By Lee Krasnow

This instructable will guide you through all of the steps necessary to turn an ordinary table saw into a precision puzzlemaking machine.

Join me in this in-depth primer as I cover all of the key aspects of designing and building your own puzzlemaker's crosscutting sled like the one shown in this picture. I'll explain how to attach and calibrate special jigs and fixtures which allow you to cut wooden cubes accurate down to one thousandth of an inch.

From there I'll give you pointers on good gluing techniques, and then present you with ten fantastic puzzle designs which you can make on your own using the tools and skills covered here.

This primer will be the first in an ongoing series of puzzlemaking instructables -- each subsequent volume building upon lessons from the past ones, and each one using the puzzlemaker's crosscutting sled that I describe in this volume.


I've been getting a few emails from people wanting to know when I'll put out volume 2 of this series. I'm very glad to know some of you are finding this useful information, and please if you are eager for more of the same, then post some pictures of the puzzles that you've made from volume 1 of the primer!! Has anybody made all ten of them yet?

Step 1: background information

I've been designing and manufacturing interlocking puzzles and secret opening boxes as a hobby for the last 16 years, and I have been doing it professionally since 2001. Since making this hobby-to-business transition I have been steadily earning a reputation as one of the worlds best designers and manufacturers of these kinds of puzzles.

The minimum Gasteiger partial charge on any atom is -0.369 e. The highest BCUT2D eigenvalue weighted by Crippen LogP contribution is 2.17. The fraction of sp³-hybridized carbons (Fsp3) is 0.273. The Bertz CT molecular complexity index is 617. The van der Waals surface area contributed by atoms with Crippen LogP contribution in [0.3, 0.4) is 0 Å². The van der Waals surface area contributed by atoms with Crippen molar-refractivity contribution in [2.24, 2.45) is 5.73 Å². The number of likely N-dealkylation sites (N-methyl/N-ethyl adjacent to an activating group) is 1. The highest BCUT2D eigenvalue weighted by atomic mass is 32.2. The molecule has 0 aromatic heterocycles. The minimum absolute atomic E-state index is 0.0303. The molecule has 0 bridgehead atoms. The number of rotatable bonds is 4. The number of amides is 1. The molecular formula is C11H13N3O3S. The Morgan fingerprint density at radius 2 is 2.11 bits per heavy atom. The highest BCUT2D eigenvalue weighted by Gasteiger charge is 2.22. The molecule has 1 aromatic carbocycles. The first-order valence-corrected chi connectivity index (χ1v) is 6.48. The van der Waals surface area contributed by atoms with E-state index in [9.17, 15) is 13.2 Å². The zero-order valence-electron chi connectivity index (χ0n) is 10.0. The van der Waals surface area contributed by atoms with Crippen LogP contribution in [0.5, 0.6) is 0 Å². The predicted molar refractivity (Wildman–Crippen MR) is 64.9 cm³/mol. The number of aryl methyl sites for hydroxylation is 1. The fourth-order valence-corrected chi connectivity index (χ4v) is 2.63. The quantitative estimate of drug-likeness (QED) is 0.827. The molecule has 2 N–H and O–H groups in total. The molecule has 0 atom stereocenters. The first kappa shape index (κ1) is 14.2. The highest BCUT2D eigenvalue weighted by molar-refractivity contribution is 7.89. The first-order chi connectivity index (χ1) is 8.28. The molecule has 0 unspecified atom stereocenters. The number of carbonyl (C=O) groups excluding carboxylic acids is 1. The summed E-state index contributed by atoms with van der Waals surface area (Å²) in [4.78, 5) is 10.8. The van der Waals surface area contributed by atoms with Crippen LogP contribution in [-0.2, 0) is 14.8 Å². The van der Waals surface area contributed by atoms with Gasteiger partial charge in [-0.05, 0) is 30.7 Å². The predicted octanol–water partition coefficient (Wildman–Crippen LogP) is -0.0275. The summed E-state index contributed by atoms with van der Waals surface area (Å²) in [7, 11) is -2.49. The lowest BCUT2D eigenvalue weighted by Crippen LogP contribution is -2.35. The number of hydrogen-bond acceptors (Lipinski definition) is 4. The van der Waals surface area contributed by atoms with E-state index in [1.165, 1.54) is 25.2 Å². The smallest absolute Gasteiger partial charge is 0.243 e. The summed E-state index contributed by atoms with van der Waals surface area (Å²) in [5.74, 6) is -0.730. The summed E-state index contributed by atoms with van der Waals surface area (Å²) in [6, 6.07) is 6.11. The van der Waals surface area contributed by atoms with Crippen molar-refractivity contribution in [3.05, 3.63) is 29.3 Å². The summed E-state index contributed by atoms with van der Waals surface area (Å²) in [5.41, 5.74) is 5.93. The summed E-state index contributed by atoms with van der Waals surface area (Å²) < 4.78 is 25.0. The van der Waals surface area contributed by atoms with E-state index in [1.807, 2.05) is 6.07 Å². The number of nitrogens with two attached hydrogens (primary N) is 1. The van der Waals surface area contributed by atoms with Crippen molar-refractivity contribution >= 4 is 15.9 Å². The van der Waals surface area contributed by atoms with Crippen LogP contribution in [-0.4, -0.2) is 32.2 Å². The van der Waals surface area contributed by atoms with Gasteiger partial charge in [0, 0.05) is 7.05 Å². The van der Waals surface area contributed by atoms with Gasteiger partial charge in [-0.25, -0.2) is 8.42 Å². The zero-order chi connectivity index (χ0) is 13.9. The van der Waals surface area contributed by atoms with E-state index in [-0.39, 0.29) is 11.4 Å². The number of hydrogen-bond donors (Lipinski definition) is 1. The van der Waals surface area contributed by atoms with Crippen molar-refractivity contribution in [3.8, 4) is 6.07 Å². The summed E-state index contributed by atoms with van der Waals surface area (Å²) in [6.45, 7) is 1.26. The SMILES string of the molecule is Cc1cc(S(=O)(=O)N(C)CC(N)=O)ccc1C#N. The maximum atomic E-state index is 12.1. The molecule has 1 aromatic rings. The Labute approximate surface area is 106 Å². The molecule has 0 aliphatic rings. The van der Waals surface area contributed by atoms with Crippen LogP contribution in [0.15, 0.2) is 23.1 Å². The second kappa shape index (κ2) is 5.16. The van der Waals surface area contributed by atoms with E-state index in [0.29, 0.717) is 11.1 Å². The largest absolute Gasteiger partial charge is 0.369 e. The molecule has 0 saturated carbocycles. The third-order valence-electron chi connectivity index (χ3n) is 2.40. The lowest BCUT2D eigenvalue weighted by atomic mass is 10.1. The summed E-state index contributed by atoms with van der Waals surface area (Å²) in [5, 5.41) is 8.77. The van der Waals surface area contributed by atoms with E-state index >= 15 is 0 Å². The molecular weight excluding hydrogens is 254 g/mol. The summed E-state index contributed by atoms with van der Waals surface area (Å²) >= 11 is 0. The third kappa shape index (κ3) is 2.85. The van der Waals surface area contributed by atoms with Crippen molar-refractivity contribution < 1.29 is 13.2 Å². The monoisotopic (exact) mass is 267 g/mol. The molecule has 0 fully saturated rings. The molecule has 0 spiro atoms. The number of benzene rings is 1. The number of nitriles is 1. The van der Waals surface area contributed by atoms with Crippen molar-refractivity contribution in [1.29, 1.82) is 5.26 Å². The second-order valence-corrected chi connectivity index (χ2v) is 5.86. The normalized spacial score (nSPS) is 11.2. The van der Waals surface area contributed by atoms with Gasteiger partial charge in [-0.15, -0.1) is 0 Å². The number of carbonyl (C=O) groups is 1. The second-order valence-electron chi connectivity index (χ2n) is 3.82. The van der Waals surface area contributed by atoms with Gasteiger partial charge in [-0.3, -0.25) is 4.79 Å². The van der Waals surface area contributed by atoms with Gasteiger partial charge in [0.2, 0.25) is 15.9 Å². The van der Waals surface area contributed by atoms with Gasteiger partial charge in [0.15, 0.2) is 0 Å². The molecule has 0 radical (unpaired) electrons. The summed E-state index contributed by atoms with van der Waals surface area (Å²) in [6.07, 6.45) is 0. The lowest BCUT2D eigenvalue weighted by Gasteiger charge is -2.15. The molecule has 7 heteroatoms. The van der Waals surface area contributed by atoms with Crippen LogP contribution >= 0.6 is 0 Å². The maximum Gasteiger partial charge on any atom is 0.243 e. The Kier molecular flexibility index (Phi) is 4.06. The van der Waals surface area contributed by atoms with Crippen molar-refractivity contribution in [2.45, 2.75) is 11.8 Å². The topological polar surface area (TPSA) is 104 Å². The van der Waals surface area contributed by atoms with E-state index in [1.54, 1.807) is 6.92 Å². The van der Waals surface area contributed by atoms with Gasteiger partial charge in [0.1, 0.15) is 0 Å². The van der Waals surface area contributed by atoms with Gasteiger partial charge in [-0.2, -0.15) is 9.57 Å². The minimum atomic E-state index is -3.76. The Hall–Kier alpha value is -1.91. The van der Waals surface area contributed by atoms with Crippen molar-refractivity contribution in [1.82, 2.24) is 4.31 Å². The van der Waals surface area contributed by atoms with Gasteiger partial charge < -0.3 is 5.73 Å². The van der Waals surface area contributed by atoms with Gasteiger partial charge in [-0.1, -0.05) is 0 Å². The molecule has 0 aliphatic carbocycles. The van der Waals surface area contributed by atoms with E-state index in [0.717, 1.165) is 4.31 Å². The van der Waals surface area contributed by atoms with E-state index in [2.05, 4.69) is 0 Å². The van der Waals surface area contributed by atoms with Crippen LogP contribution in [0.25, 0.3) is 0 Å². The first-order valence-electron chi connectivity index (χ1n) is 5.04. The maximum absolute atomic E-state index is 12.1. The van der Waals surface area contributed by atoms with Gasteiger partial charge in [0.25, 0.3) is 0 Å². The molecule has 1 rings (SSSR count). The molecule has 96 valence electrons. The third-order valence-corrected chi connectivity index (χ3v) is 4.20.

As you can see in the above podcast, most of my work involves cutting and assembling small and strangely shaped pieces of wood. This alone is enough to dissuade most people from ever getting involved in puzzlemaking as a hobby -- accurately cutting small parts can be a challenging task for even the most seasoned woodworker.

Most workshop machinery is designed to accommodate larger pieces of material, and is often inadequate for working with components that are smaller than a few inches across. Pushing projects to the limits of our machine's working capabilities and our own skills of engineering and craftsmanship often result in hastily thrown together jigs and potentially dangerous situations. Not only will the extra time and money spent setting up accurate and dependable equipment pay for itself many times over in improved safety and ease of use, but you'll also be much more likely to get the quality of results you're hoping for if you've got good gear to work with.

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More by lkrasnow: Precision Puzzlemaking Primer -- Volume 1
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